Breach into 'Octuplet Mom's' medical records highlights privacy issues again

By Bernie Monegain
10:54 AM

Fifteen Kaiser Permanente employees have been fired and another eight disciplined for sneaking a peek at the medical records of octuplet mother Nadya Suleman, the Los Angeles Times reported Monday.

The incident puts the spotlight once again on what some critics say are security and privacy issues that threaten to stall the adoption of healthcare information technology.

The babies - six boys and two girls - were delivered at Kaiser's Bellflower Medical Center near Los Angeles on Jan. 26. Since then, they and their mother have been the subjects of media frenzy.

Computer breaches at Bellflower were discovered about 10 days ago and reported to state authorities and to Suleman, according to the Los Angeles Times, which quotes Kaiser spokesman Jim Anderson.

The breach is the latest in a spate of unauthorized looks into celebrity medical records.

A report by the American Health Information Management Association (AHIMA) - released in April 2008 following a rash of security violations that included the medical records of actor George Clooney and singer Britney Spears - asserted that employee training is critical for keeping records safe, and a lack of training may have been the cause of the health record breaches.

Dan Icenogle, MD, medical director and health law attorney, said the biggest problem with the advent of electronic health record systems is the failure of entities to understand and implement proper controls.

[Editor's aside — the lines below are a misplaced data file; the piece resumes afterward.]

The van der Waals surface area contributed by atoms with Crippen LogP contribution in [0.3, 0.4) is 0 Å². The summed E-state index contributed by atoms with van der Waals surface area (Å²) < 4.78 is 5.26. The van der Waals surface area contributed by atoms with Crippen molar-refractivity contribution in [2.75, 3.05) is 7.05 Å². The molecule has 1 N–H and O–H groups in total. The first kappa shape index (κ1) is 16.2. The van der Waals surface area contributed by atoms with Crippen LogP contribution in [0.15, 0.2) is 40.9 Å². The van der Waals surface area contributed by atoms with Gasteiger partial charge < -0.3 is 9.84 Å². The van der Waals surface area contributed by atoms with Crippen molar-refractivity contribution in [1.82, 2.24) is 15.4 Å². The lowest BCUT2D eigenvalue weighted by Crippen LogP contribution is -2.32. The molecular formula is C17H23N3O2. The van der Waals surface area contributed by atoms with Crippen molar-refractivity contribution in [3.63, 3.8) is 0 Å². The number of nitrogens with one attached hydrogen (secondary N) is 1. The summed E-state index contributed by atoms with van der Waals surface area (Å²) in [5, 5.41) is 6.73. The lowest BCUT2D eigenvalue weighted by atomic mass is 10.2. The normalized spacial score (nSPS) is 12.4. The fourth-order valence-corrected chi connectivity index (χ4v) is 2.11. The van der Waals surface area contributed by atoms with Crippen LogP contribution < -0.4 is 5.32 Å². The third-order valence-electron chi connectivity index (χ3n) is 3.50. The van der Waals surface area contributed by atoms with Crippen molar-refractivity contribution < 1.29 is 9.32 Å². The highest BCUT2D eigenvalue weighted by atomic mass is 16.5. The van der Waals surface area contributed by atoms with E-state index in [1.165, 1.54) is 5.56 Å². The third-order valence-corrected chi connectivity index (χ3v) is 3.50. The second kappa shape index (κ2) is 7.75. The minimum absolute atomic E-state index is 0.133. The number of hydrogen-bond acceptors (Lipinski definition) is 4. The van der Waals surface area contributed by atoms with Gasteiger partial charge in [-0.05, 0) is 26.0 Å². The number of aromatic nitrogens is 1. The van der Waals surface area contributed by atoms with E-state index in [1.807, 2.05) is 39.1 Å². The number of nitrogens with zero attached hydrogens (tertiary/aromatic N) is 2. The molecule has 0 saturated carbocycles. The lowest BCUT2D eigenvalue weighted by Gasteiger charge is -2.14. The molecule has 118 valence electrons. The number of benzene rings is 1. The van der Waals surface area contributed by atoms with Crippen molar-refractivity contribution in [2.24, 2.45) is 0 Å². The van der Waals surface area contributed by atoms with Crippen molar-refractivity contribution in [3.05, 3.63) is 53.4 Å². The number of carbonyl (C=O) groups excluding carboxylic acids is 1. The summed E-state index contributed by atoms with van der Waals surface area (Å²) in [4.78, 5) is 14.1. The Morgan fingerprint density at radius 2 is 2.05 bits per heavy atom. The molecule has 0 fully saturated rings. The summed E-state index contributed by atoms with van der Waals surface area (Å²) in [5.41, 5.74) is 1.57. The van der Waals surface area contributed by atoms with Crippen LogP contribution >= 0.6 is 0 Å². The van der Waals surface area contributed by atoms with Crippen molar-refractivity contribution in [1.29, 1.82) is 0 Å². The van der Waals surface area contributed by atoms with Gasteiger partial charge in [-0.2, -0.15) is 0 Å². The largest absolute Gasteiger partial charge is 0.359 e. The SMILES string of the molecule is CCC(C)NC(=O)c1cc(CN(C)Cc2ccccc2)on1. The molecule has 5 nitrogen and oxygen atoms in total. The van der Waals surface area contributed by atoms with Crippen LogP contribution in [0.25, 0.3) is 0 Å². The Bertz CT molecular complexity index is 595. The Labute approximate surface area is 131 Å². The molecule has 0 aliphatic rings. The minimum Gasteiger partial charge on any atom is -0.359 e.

"It illustrates both sides of the issue," he said. "On the one hand, it's easier to access an EHR than paper records (if access security is not in place). On the other hand, because of log-in and audit features, it's possible to know every part of the record that was accessed, and by whom."

At a Senate Judiciary Committee hearing in January on healthcare IT measures in the economic stimulus package, Committee Chairman Sen. Patrick Leahy (D-Vt.) said many Americans would not seek medical treatment if they feared their sensitive health information would be disclosed without their consent.

"Today if you have an electronic health record, you have a health privacy problem," Leahy said. "We have to make sure personal privacy is protected."

At the same time, if providers see electronic health records as a privacy risk, they won't want to use them, Leahy said.

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